Land of Hope and Glory, Jerusalem and Rule, Britannia! Dig a little deeper and you’ll find The Proms offer an eight-week musical extravaganza.
Ah, The Proms, cue an army of Union Jack bowler hats, bunting and flags. Except, no, it’s so much more than one evening of exaggerated patriotism. In fact, The Henry Wood Promenade Concerts presented by the BBC, to give them their full title, have been impressing audiences since 1895.
While some say elitist, The Proms were actually created by impresario Robert Newman as a way to encourage an audience, not usually attracted to concert halls, with cheap tickets and the freedom to eat, drink and smoke while the music played. With Henry Wood hired as conductor, the series of concerts continued under his charge after the death of Newman and, to this day, a bronze bust of Wood is placed in front of the organ for the whole season.
This year’s Proms kick off on Friday 18 July at The Royal Albert Hall – itself a monument to Victorian pomp and splendour – with conductor Sir Andrew Davis leading the BBC Symphony Orchestra in Elgar’s The Kingdom.
While the season may start and end with tradition, the eight ensuing weeks offer a melodious raft of music to match all tastes. On Sunday 20 July, Proms debutante Gabby Logan is presenting the first ever BBC Sport Prom, combining classical favourites with memorable sports themes including Match of the Day, Test Match Special and Wimbledon (bet you’re humming them already).
Newbies Neil Tennant and Chris Lowe, aka The Pet Shop Boys, are set to add their own electronic influence on Wednesday 23 July with the world premiere of A Man from the Future. Inspired by the life of Alan Turing who helped break the Enigma code during World War II, but who was later prosecuted for his homosexuality, the Prom includes an appearance by the Pretenders’ Chrissie Hynde.
For those with kids, start a lifelong love of classical music with the first ever CBeebies Proms on Saturday 26 and Sunday 27 July. Take a journey through London with appearances from their favourite shows including I Can Cook, Show Me and Robert the Robot, we’re in awe of seeing the great Bernard Cribbins who is also making his Proms debut at the show.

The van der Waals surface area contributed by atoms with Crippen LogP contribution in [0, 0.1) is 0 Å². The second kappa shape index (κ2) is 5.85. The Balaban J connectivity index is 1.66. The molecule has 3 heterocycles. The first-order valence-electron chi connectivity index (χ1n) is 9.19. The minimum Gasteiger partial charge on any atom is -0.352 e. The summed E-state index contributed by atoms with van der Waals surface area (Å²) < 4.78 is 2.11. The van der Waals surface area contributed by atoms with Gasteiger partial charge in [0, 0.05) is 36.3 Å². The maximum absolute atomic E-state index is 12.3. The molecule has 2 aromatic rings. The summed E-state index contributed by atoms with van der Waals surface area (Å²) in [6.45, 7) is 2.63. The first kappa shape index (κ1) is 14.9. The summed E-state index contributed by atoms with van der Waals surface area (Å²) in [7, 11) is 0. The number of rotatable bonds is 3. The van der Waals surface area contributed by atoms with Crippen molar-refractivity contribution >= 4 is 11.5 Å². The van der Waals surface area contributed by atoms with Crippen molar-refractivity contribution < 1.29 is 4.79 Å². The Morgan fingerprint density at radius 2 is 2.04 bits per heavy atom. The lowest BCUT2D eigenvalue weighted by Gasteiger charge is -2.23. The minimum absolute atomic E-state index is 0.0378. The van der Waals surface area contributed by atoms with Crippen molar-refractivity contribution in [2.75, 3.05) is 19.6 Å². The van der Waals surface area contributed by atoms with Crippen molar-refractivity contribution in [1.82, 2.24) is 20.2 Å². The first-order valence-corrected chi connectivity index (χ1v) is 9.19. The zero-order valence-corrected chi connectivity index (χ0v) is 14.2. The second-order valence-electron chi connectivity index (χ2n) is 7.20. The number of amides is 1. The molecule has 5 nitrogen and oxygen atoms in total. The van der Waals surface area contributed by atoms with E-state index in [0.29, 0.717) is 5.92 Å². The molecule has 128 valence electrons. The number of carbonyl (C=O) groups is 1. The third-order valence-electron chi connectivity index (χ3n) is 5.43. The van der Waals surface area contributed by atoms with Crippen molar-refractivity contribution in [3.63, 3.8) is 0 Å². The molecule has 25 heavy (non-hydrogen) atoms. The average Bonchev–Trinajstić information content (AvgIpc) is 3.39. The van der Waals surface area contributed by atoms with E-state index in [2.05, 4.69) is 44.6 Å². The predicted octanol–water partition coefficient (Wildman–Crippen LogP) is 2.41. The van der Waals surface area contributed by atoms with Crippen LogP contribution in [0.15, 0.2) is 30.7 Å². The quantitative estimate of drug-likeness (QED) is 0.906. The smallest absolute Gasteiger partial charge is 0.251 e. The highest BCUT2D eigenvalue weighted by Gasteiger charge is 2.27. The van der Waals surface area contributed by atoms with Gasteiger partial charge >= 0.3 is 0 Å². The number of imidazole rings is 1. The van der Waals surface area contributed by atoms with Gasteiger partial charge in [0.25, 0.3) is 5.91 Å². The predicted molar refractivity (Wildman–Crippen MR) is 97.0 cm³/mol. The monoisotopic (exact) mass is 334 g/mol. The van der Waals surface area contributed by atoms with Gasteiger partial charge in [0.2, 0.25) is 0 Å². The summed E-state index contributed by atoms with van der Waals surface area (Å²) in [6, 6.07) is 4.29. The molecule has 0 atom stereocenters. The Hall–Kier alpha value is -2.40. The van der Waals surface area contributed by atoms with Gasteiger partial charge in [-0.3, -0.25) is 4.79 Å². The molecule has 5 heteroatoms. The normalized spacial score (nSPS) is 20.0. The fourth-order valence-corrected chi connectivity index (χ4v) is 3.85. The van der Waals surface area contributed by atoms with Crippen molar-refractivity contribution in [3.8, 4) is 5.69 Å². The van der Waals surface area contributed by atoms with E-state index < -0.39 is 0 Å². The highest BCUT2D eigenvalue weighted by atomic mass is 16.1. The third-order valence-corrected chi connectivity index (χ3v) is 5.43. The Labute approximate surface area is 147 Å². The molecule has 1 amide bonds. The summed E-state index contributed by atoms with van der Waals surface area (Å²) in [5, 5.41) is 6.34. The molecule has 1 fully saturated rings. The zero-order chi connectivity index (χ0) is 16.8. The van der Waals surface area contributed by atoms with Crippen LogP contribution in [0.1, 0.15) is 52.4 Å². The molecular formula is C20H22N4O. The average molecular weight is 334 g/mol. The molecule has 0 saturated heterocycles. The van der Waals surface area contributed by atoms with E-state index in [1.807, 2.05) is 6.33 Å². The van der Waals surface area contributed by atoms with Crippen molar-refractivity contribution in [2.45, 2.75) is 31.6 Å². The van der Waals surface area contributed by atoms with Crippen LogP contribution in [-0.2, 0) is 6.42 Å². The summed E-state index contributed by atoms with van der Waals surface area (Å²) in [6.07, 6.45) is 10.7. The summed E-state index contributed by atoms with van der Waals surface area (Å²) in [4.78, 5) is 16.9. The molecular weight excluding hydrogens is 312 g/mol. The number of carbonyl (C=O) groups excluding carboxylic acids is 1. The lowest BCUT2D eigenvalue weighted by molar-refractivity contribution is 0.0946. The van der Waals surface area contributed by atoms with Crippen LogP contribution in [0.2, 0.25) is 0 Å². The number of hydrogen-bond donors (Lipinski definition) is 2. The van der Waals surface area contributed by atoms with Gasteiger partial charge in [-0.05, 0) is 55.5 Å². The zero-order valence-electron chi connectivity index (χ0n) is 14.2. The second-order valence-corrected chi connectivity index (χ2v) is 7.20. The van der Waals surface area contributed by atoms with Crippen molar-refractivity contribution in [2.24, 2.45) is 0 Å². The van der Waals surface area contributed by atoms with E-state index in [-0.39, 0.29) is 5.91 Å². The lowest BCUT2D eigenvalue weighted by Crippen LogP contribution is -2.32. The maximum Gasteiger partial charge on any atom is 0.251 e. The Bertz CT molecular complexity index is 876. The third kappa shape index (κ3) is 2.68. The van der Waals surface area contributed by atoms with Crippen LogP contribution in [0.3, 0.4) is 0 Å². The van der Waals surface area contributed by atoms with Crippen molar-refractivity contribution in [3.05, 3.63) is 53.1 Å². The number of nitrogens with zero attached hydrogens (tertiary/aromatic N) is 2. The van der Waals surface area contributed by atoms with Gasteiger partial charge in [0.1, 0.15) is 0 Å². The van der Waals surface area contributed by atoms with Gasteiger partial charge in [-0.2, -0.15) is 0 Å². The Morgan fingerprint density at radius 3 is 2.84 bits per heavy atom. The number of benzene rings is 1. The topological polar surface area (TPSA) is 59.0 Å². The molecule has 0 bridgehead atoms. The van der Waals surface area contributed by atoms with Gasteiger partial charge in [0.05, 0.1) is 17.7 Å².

Equally memorable will be the War Horse Prom on Sunday 3 August which is inspired by the National Theatre’s play based on Michael Morpurgo’s novel, and kicks off a number of Proms commemorating the start of the Great War. Performers include the Proms Military Wives Choir led by Gareth Malone who also makes his debut this year.
Two Late Night Proms introduce the vocal talents of two fabulous female talents. On Tuesday 19 August, Brit Award and Mercury Prize-nominated singer Laura Mvula channels her classical training to perform a new orchestral remix of her album, Sing to the Moon. Meanwhile, on Friday 5 September, Brit Award nominee Paloma Faith joins a 42-piece jazz orchestra and the Urban Voices Collective to showcase a new arrangement of her songs with an intimate mood in the concert hall on the northern edge of South Kensington.
One of our favourites, Sir Simon Rattle returns his magic to the Proms after a two-year break, also on Friday 5 September, when he and the Berliner Philarmoniker offer up an all-Russian programme of Rachmaninov and Stravinsky.
After a short Late Night show on Thursday 11 September in which he is guaranteed to dazzle us with his powerful rendition of Over the Rainbow, Rufus Wainwright is among the line-up when The Proms adjourns to Hyde Park for Proms in the Park. With Terry Wogan and Tony Blackburn presenting, the show also features Earth, Wind & Fire, guaranteeing an evening of classics with a twist.
Of course, all good things must come to an end, and this year sees Sakari Oramo direct his first Last Night of the Proms. Watch out for an eight-minute medley to mark the 50th anniversary of Mary Poppins and, of course, revel in those Great British anthems too.
You can book your place at the Proms by visiting https://www.bbc.co.uk/proms/features/tickets. Let’s get promming London!
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